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jmcvay131

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Ok so I switch it to a Scottish export 80 and it rit in the parameters for that so I guess that's what it will be. According to beer smith.and that's without the extra 3 lbs of two row.
 
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jmcvay131

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Sorry I also have in there 2 lbs of amber dry extract and for my hops I have .55 oz of northern brewer.
 

helibrewer

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The recipe is a big problem. It's got WAY too much crystal malt and victory malt, and not enough base malt (vienna and pale malt). I wouldn't use this recipe as is. It needs more base grain. For a smaller batch, it still needs to have far less crystal malt and victory malt, and some base grain added.

It's not only not a "strong" scotch ale, it's not even close to any sort of drinkable ale.
I agree with Yooper, the grain bill needs modification, you've got over 20% caramel malt and that is way too much for just about any beer style.
 

dumsboa09

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jmcvay131 said:
Sorry I also have in there 2 lbs of amber dry extract and for my hops I have .55 oz of northern brewer.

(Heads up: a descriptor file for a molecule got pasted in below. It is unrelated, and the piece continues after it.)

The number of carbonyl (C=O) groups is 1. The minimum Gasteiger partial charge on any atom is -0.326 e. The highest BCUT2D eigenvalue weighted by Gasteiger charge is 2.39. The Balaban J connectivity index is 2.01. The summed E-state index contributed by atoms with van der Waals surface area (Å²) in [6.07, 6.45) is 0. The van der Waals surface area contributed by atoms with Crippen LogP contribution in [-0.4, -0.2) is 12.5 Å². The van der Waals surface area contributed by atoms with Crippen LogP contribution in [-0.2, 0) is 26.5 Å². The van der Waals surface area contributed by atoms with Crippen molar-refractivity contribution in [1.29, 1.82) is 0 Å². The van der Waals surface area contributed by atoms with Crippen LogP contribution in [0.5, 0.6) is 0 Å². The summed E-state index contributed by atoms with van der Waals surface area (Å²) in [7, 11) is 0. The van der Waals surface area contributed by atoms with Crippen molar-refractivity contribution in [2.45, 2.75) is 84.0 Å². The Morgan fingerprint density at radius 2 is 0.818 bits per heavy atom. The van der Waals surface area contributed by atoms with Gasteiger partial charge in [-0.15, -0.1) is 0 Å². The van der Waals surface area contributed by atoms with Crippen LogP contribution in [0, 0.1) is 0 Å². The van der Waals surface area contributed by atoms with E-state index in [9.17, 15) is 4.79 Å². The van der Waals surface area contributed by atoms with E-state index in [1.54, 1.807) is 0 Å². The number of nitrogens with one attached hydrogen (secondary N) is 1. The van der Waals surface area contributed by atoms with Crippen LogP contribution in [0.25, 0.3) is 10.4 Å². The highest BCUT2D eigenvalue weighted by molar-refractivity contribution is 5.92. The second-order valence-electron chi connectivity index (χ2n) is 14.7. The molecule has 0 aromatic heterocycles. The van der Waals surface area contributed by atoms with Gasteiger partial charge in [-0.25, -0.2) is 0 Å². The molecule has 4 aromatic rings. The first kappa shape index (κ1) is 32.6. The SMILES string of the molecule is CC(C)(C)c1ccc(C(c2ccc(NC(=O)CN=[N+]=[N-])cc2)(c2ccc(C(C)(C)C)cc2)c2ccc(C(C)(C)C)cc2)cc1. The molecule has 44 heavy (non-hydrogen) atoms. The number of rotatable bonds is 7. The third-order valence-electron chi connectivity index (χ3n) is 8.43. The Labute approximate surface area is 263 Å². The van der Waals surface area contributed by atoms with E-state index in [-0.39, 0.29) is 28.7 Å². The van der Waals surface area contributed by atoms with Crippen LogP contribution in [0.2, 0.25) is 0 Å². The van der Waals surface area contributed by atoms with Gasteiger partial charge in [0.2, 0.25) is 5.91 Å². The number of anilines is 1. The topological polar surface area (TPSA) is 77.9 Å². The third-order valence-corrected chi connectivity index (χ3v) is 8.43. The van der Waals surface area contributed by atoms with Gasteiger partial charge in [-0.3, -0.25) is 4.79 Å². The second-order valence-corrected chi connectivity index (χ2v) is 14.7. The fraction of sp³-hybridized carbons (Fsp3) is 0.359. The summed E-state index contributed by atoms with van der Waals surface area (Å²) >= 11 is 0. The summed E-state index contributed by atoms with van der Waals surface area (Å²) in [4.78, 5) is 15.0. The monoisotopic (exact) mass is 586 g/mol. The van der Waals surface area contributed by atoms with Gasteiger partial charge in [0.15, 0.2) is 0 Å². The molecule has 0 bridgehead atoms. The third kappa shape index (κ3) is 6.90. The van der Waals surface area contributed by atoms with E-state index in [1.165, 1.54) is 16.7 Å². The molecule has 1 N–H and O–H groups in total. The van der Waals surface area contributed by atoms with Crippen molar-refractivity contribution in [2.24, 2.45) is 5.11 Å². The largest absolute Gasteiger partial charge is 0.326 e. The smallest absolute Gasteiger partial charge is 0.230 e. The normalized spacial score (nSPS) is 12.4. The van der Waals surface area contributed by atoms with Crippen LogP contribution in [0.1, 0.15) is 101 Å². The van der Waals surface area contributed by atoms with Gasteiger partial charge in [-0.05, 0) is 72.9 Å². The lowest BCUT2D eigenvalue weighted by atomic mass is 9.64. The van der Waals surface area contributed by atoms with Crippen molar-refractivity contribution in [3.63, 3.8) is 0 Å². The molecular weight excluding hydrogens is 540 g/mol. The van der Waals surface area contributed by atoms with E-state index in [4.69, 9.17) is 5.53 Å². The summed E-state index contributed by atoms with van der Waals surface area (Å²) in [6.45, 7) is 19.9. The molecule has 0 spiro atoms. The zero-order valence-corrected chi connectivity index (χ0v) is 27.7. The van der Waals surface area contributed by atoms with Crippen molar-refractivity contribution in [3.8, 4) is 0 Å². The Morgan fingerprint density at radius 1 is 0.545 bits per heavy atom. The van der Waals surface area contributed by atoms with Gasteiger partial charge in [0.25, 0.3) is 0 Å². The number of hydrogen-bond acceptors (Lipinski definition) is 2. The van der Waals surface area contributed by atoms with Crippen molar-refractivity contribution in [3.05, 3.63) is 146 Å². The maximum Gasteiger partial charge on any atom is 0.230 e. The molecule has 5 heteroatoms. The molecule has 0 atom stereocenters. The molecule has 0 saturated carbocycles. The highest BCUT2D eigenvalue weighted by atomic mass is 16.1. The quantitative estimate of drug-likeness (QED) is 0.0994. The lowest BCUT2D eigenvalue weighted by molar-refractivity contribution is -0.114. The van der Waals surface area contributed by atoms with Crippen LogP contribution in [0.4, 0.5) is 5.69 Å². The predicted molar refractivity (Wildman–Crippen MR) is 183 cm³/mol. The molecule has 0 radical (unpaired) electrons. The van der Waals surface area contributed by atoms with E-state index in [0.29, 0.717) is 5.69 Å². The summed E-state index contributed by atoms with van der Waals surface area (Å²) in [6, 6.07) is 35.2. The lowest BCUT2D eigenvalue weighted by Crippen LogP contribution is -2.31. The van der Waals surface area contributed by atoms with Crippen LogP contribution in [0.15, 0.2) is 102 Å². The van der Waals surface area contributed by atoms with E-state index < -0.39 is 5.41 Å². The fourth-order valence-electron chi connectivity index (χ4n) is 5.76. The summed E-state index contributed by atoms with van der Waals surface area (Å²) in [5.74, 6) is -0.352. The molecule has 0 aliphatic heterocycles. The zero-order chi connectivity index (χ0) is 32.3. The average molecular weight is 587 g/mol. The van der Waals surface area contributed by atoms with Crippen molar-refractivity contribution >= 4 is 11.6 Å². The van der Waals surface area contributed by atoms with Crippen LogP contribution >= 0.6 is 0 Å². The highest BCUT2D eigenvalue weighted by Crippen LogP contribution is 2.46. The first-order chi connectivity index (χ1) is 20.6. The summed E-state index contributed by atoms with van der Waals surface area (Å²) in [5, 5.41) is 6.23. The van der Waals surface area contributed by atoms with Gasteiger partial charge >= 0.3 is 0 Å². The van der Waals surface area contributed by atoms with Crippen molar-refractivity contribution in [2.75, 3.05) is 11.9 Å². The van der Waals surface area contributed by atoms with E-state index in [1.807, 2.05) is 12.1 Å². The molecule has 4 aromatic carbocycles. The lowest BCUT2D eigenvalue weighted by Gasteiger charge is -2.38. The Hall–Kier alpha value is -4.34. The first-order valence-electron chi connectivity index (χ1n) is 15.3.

I'd reduce the crystal 40 to about a half pound. Not worried about color because of the amber DME and it'll give you that sweetness. Then drop the victory to a quarter pound or maybe a half so you get that biscuity flavor. Just my 2 cents.
 

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Sorry I also have in there 2 lbs of amber dry extract and for my hops I have .55 oz of northern brewer.
It's extremely difficult to help, if we're getting the recipe piecemeal. I've spent quite a bit of time working on this, and now to say there are 2 pounds of extract also and more hops too? The recipe still sucks, to be honest, but it makes more sense now in some ways.

Amber dry extract has crystal malt in it as well, so you've got more than a boatload of crystal malt in it, and the mash portion doesn't have enough diastastic power to convert unless you do add the extra two-row.

I've spent more than enough time on this, and still don't know the recipe in full, so I'll let someone with far more patience work on it. but overall, if you want to actually post a recipe that you're considering instead of doing it a little at a time, you might be able to get some help on this.
 

jmh286

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For future reference, base malt should make up ~80% of your recipe. Using crystal malt and other specialty malts for more than 20% will result in your beer being very sweet. What Alpha Acids are your hops? The next time you are asked to post a recipe, here's what we need.

Total Grain Bill
Any extract
Hops
Yeast
Batch Size

Go to Morebeer.com and watch the Beersmith tutorials. It will show you how to set your default settings and the basics of using the program.